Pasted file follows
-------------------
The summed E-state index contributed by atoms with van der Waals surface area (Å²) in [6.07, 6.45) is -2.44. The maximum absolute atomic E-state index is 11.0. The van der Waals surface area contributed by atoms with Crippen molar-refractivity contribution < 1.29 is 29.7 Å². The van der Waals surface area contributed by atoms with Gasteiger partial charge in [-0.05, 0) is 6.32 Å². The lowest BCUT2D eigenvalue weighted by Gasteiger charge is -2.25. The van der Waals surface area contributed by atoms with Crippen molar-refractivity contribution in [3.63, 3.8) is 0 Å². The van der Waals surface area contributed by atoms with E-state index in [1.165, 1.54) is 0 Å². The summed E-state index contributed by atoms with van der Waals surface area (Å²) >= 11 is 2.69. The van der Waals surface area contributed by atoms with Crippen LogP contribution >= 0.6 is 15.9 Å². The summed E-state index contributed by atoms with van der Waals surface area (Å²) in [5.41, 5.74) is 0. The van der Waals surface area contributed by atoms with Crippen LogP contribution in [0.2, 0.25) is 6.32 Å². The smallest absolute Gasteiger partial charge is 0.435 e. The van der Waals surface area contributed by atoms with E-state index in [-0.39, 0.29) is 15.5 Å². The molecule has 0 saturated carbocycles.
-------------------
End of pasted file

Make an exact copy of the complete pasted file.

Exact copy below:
The summed E-state index contributed by atoms with van der Waals surface area (Å²) in [6.07, 6.45) is -2.44. The maximum absolute atomic E-state index is 11.0. The van der Waals surface area contributed by atoms with Crippen molar-refractivity contribution < 1.29 is 29.7 Å². The van der Waals surface area contributed by atoms with Gasteiger partial charge in [-0.05, 0) is 6.32 Å². The lowest BCUT2D eigenvalue weighted by Gasteiger charge is -2.25. The van der Waals surface area contributed by atoms with Crippen molar-refractivity contribution in [3.63, 3.8) is 0 Å². The van der Waals surface area contributed by atoms with E-state index in [1.165, 1.54) is 0 Å². The summed E-state index contributed by atoms with van der Waals surface area (Å²) >= 11 is 2.69. The van der Waals surface area contributed by atoms with Crippen LogP contribution >= 0.6 is 15.9 Å². The summed E-state index contributed by atoms with van der Waals surface area (Å²) in [5.41, 5.74) is 0. The van der Waals surface area contributed by atoms with Crippen LogP contribution in [0.2, 0.25) is 6.32 Å². The smallest absolute Gasteiger partial charge is 0.435 e. The van der Waals surface area contributed by atoms with E-state index in [-0.39, 0.29) is 15.5 Å². The molecule has 0 saturated carbocycles.